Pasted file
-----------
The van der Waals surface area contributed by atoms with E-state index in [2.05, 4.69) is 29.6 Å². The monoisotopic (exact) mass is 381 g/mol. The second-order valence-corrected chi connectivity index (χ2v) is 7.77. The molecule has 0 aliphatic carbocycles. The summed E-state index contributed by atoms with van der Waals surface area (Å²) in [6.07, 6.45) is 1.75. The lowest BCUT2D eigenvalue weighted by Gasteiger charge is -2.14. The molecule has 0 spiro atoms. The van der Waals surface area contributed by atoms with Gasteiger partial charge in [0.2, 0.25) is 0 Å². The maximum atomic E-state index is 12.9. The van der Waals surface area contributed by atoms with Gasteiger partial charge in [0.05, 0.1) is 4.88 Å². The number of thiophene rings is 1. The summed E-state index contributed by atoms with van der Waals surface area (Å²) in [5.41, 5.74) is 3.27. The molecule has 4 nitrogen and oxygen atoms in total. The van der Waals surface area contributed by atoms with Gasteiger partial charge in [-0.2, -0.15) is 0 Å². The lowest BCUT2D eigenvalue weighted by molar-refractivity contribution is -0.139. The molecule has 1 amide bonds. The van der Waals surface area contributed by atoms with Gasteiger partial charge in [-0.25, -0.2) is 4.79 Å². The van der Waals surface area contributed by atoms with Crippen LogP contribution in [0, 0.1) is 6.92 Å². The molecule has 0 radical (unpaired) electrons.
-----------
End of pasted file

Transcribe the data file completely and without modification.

The van der Waals surface area contributed by atoms with E-state index in [2.05, 4.69) is 29.6 Å². The monoisotopic (exact) mass is 381 g/mol. The second-order valence-corrected chi connectivity index (χ2v) is 7.77. The molecule has 0 aliphatic carbocycles. The summed E-state index contributed by atoms with van der Waals surface area (Å²) in [6.07, 6.45) is 1.75. The lowest BCUT2D eigenvalue weighted by Gasteiger charge is -2.14. The molecule has 0 spiro atoms. The van der Waals surface area contributed by atoms with Gasteiger partial charge in [0.2, 0.25) is 0 Å². The maximum atomic E-state index is 12.9. The van der Waals surface area contributed by atoms with Gasteiger partial charge in [0.05, 0.1) is 4.88 Å². The number of thiophene rings is 1. The summed E-state index contributed by atoms with van der Waals surface area (Å²) in [5.41, 5.74) is 3.27. The molecule has 4 nitrogen and oxygen atoms in total. The van der Waals surface area contributed by atoms with Gasteiger partial charge in [-0.2, -0.15) is 0 Å². The lowest BCUT2D eigenvalue weighted by molar-refractivity contribution is -0.139. The molecule has 1 amide bonds. The van der Waals surface area contributed by atoms with Gasteiger partial charge in [-0.25, -0.2) is 4.79 Å². The van der Waals surface area contributed by atoms with Crippen LogP contribution in [0, 0.1) is 6.92 Å². The molecule has 0 radical (unpaired) electrons.